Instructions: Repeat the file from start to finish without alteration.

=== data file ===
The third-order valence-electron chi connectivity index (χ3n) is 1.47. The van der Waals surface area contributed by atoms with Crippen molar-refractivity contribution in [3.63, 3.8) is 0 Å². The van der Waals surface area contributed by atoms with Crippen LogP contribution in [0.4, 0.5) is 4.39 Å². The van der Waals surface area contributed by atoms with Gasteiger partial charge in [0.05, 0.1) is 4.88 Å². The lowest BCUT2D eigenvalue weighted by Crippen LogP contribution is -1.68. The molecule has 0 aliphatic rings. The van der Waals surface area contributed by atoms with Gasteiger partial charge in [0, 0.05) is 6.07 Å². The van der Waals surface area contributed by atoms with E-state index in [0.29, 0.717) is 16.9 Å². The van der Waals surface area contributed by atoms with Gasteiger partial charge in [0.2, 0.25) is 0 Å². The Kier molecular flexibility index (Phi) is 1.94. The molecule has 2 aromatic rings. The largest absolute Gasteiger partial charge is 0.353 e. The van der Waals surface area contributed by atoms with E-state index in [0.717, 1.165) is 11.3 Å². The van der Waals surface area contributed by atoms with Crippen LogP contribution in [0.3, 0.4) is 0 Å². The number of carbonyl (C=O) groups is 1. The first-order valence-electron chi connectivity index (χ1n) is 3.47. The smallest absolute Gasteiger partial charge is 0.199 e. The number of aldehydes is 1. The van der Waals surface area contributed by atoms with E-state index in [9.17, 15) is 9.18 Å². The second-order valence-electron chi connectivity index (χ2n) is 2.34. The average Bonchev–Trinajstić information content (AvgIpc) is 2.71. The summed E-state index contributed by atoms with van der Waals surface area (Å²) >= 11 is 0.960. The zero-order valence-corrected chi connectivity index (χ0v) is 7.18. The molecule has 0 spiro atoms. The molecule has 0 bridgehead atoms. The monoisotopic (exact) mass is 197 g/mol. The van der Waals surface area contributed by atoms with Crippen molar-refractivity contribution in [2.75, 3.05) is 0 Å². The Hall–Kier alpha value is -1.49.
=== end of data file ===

The third-order valence-electron chi connectivity index (χ3n) is 1.47. The van der Waals surface area contributed by atoms with Crippen molar-refractivity contribution in [3.63, 3.8) is 0 Å². The van der Waals surface area contributed by atoms with Crippen LogP contribution in [0.4, 0.5) is 4.39 Å². The van der Waals surface area contributed by atoms with Gasteiger partial charge in [0.05, 0.1) is 4.88 Å². The lowest BCUT2D eigenvalue weighted by Crippen LogP contribution is -1.68. The molecule has 0 aliphatic rings. The van der Waals surface area contributed by atoms with Gasteiger partial charge in [0, 0.05) is 6.07 Å². The van der Waals surface area contributed by atoms with E-state index in [0.29, 0.717) is 16.9 Å². The van der Waals surface area contributed by atoms with Gasteiger partial charge in [0.2, 0.25) is 0 Å². The Kier molecular flexibility index (Phi) is 1.94. The molecule has 2 aromatic rings. The largest absolute Gasteiger partial charge is 0.353 e. The van der Waals surface area contributed by atoms with E-state index in [0.717, 1.165) is 11.3 Å². The van der Waals surface area contributed by atoms with Crippen LogP contribution in [0.3, 0.4) is 0 Å². The number of carbonyl (C=O) groups is 1. The first-order valence-electron chi connectivity index (χ1n) is 3.47. The smallest absolute Gasteiger partial charge is 0.199 e. The number of aldehydes is 1. The van der Waals surface area contributed by atoms with E-state index in [9.17, 15) is 9.18 Å². The second-order valence-electron chi connectivity index (χ2n) is 2.34. The average Bonchev–Trinajstić information content (AvgIpc) is 2.71. The summed E-state index contributed by atoms with van der Waals surface area (Å²) >= 11 is 0.960. The zero-order valence-corrected chi connectivity index (χ0v) is 7.18. The molecule has 0 spiro atoms. The molecule has 0 bridgehead atoms. The monoisotopic (exact) mass is 197 g/mol. The van der Waals surface area contributed by atoms with Crippen molar-refractivity contribution in [2.75, 3.05) is 0 Å². The Hall–Kier alpha value is -1.49.